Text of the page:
National Weather Service United States Department of Commerce

July 13, 2015

A potentially volatile weather event on Monday, July 13th never materialized.  So what happened?  Why didn't the storms develop as expected?  First...let's review the basic ingredients for severe weather, then we'll assess whether or not we had those ingredients sufficiently in place.  In order for severe thunderstorms to develop, we need moisture, instability, wind shear, and a triggering mechanism.  



A very moist airmass was in place across central Illinois on Monday.  Due to all the recent rainfall, wet soil conditions, and evapotranspiration from maturing corn and soybean crops, surface dewpoints climbed to unusually high levels in the upper 70s to around 80 degrees.  An 80-degree dewpoint is relatively rare in Illinois: however, that number was achieved or topped at several local airport sites.  Here is a listing of the peak afternoon dewpoints around the area:

Location Highest Dewpoint
Peoria 80
Springfield 81
Decatur 80
Champaign 81
Bloomington 82
Mattoon 80
Lawrenceville 79



Instability is needed in order to generate severe thunderstorms.  An unstable airmass exists when a parcel of air remains warmer (and more buoyant) than its surrounding environment and is thus able to continue rising on its own much like a hot air balloon.  One of the primary tools for assessing instability is Convective Available Potential Energy (CAPE).  The upper air balloon launch conducted at National Weather Service Lincoln early Monday evening showed CAPE values of around 6600J/kg, which represents extreme instability that is not often seen.  The image below shows a trace of the temperature (solid red line on the right) and the dewpoint (solid red line on the left) through the entire depth of the atmosphere as measured by our balloon.  The dashed red line represents a parcel of air lifted from the surface.  As long as the parcel is warmer (or stays to the right of the temperature curve), it is unstable and will continue rising on its own.  Note the very large area of CAPE between the dashed line and the temperature plot through much of the sounding highlighted in yellow.  This is the potential energy available to any thunderstorms that develop.  The larger the area, the greater the CAPE, and the more energy available for convective growth.  For more information on CAPE, please refer to our week one Severe Weather Topic:


Also note the small area just off the surface where the dashed line is actually to the left of the temperature plot.  Here the parcel would be cooler than its environment and would thus be stable.  This is what is referred to as a "cap" as it tends to suppress convective development.


3) Wind Shear

Wind shear acts to tilt a storm's updraft such that it is able to maintain itself for a long period of time.  It also enhances rotation within the storm, which can in turn lead to the development of a tornado.  The combination of high instability and strong low-level wind shear is a key indicator for a potential severe weather outbreak.  As can be seen from the sounding above, winds at the surface were from the southwest at around 10kt, but then veered to the west/northwest and increased to around 50kt at about 15000ft aloft.  This represented strong low-level wind shear within the environment.  For more information about wind shear, please refer to our week two Severe Weather topic:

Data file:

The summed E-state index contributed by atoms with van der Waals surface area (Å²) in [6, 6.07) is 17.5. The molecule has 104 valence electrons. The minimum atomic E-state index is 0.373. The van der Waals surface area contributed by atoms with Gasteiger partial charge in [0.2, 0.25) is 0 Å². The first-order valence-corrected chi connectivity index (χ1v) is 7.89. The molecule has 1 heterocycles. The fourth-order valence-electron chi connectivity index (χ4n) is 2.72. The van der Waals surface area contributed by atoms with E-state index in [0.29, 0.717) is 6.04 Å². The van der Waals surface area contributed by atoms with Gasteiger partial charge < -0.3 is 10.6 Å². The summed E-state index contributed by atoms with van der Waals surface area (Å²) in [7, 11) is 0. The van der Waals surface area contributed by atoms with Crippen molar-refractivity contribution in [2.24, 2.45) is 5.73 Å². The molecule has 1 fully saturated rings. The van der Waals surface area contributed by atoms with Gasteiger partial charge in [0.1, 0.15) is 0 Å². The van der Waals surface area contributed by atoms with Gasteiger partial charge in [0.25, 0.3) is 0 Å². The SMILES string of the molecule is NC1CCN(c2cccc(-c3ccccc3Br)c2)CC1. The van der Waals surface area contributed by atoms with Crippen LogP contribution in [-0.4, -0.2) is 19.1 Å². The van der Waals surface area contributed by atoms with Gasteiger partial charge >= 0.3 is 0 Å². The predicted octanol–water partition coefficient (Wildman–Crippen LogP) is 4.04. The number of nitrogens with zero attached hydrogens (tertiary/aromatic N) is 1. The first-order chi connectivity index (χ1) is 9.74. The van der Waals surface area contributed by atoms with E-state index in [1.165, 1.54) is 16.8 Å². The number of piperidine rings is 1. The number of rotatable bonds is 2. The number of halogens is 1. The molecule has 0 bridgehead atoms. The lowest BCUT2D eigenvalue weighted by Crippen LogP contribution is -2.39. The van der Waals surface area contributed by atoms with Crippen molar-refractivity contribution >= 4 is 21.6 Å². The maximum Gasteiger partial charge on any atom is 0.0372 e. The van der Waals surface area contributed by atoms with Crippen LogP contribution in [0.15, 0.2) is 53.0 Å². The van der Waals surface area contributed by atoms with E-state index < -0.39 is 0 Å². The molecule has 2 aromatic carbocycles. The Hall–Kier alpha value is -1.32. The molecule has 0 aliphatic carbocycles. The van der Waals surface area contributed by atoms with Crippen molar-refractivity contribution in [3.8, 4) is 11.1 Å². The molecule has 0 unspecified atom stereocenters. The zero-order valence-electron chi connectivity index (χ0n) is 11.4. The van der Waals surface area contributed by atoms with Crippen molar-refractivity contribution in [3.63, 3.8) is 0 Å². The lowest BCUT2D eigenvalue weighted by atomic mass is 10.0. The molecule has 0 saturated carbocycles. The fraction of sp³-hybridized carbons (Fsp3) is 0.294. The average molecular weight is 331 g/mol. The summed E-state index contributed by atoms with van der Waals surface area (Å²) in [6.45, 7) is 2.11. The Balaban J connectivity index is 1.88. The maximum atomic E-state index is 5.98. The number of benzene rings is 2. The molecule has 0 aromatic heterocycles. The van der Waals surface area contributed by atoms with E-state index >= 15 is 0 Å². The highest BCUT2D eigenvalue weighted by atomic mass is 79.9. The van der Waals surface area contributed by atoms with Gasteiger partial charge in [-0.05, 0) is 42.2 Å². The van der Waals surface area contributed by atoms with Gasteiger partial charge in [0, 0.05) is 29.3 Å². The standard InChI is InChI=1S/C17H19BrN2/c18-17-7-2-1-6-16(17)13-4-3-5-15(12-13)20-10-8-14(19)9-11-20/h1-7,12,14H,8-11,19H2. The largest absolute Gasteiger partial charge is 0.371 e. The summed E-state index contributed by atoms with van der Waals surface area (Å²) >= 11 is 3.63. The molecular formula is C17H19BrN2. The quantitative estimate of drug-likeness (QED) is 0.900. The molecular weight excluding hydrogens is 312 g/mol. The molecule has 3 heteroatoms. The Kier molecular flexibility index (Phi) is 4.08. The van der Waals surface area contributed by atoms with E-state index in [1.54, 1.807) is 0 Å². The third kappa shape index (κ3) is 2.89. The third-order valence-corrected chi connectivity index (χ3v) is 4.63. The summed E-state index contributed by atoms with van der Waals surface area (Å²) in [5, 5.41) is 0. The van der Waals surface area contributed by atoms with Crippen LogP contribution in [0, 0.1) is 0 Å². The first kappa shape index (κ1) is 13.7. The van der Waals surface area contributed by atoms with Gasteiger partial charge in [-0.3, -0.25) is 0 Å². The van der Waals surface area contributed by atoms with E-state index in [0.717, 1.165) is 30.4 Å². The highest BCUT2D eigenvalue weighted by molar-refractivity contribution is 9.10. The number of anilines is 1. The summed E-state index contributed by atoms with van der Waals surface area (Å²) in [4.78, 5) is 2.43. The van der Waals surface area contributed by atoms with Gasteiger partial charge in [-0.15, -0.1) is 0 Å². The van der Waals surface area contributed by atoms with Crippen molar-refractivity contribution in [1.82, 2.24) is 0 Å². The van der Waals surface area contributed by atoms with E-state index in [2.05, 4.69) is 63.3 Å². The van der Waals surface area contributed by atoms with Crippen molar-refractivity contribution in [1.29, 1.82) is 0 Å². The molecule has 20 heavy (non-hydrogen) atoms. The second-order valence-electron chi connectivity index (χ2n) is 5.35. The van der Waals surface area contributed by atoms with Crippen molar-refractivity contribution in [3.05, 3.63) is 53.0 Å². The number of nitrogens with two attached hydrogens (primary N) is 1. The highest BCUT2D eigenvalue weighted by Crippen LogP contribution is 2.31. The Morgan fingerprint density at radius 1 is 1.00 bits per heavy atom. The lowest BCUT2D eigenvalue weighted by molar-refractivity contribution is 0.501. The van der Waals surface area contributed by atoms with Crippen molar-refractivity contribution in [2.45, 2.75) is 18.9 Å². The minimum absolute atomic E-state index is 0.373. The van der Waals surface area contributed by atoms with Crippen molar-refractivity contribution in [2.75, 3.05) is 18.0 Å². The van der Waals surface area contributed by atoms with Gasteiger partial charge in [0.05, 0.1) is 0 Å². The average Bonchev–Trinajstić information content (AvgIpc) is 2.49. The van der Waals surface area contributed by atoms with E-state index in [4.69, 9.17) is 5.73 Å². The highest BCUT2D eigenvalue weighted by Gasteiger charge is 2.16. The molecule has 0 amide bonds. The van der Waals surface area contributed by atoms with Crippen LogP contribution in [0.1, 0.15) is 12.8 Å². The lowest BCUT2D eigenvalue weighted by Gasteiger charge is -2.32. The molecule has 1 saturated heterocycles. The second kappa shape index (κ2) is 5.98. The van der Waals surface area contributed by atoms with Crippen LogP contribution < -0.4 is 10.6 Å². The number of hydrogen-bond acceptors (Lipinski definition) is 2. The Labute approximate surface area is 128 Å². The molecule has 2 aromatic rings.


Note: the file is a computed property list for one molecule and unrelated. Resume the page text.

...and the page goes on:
4) Forcing Mechanism

The final ingredient for thunderstorms is a forcing mechanism.  In other words, something to get the air pushed upward.  This is often a frontal boundary, an outflow boundary from previous convection, or simply a thermal of warm air on a spring or summer afternoon.  On Monday, the expected forcing mechanism for the afternoon and evening severe weather outbreak was an outflow boundary left behind by a large complex of storms that dropped through northern Illinois into Indiana during the morning.  The 11 AM surface map below shows the southernmost position the outflow was able to reach...basically from just north of south of Paris.  Note the prevailing southwesterly winds ahead of the outflow, while winds behind the boundary had switched to the east-northeast. 

As the day progressed, the outflow boundary quickly mixed back northward.  By 3 PM, it was analyzed across northern Illinois from near Sterling to just south of Kankakee.  This would be the primary location where thunderstorms initiated between 4 PM and 8 PM, with the storms then tracking southeastward along the boundary into Indiana. 


Further south, very little convection occurred across central or southeast Illinois.  A few storms developed ahead of a weak upper-level disturbance across Missouri during the evening, then tracked southeastward and brought scattered wind damage to portions of Scott, Morgan, and Sangamon counties.  Another small cluster of storms formed near Decatur around midnight, then dropped southeastward producing sporadic hail and wind damage reports from Moultrie County to Crawford County.  Other than that, the remainder of the area remained storm-free.  Below is a map of all the storm reports from Monday, July 13th.  Note that most of the severe weather occurred across northern Illinois near the old outflow boundary, then spilled southeastward into Indiana and northeast Kentucky.


In review...while the atmosphere was extremely unstable, strongly sheared, and contained plenty of moisture, there was no significant forcing mechanism available.  In addition, the cap of warm air that developed during the afternoon prevented any developing updrafts from tapping into the large amounts of CAPE aloft.  As a result, central Illinois was spared a major severe weather outbreak.